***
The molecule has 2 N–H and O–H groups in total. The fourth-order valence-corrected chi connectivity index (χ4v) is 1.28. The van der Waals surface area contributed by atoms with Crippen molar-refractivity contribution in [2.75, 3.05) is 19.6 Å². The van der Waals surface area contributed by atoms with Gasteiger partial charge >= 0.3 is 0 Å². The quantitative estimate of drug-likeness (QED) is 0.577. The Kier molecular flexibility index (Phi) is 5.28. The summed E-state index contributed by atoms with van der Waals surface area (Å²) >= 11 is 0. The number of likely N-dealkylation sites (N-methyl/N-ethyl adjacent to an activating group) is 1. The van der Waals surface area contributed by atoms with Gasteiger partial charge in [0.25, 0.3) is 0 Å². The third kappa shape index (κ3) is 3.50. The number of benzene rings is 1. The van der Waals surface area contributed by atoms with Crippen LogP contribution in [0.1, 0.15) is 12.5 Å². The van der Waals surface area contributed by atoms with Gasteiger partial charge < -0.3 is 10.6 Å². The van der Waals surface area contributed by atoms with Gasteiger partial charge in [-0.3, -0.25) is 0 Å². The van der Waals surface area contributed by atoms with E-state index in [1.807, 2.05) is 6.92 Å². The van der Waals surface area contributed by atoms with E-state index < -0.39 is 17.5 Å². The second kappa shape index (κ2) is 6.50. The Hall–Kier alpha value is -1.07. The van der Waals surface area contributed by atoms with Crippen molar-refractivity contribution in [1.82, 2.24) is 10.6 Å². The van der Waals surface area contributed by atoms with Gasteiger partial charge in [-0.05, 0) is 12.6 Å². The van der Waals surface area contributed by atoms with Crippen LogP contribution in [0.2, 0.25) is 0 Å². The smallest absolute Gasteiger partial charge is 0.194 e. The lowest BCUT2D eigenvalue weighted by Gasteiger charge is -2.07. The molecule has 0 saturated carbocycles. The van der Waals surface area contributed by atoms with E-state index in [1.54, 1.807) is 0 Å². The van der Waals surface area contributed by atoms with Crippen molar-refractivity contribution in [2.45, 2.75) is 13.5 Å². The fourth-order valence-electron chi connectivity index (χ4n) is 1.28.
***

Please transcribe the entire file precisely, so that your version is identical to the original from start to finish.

The molecule has 2 N–H and O–H groups in total. The fourth-order valence-corrected chi connectivity index (χ4v) is 1.28. The van der Waals surface area contributed by atoms with Crippen molar-refractivity contribution in [2.75, 3.05) is 19.6 Å². The van der Waals surface area contributed by atoms with Gasteiger partial charge >= 0.3 is 0 Å². The quantitative estimate of drug-likeness (QED) is 0.577. The Kier molecular flexibility index (Phi) is 5.28. The summed E-state index contributed by atoms with van der Waals surface area (Å²) >= 11 is 0. The number of likely N-dealkylation sites (N-methyl/N-ethyl adjacent to an activating group) is 1. The van der Waals surface area contributed by atoms with Gasteiger partial charge in [0.25, 0.3) is 0 Å². The third kappa shape index (κ3) is 3.50. The number of benzene rings is 1. The van der Waals surface area contributed by atoms with Crippen LogP contribution in [0.1, 0.15) is 12.5 Å². The van der Waals surface area contributed by atoms with Gasteiger partial charge < -0.3 is 10.6 Å². The van der Waals surface area contributed by atoms with Gasteiger partial charge in [-0.3, -0.25) is 0 Å². The van der Waals surface area contributed by atoms with E-state index in [1.807, 2.05) is 6.92 Å². The van der Waals surface area contributed by atoms with E-state index < -0.39 is 17.5 Å². The second kappa shape index (κ2) is 6.50. The Hall–Kier alpha value is -1.07. The van der Waals surface area contributed by atoms with Crippen molar-refractivity contribution in [1.82, 2.24) is 10.6 Å². The van der Waals surface area contributed by atoms with Gasteiger partial charge in [-0.05, 0) is 12.6 Å². The van der Waals surface area contributed by atoms with Crippen LogP contribution in [0.2, 0.25) is 0 Å². The smallest absolute Gasteiger partial charge is 0.194 e. The lowest BCUT2D eigenvalue weighted by Gasteiger charge is -2.07. The molecule has 0 saturated carbocycles. The van der Waals surface area contributed by atoms with E-state index in [1.54, 1.807) is 0 Å². The van der Waals surface area contributed by atoms with Crippen molar-refractivity contribution in [2.45, 2.75) is 13.5 Å². The fourth-order valence-electron chi connectivity index (χ4n) is 1.28.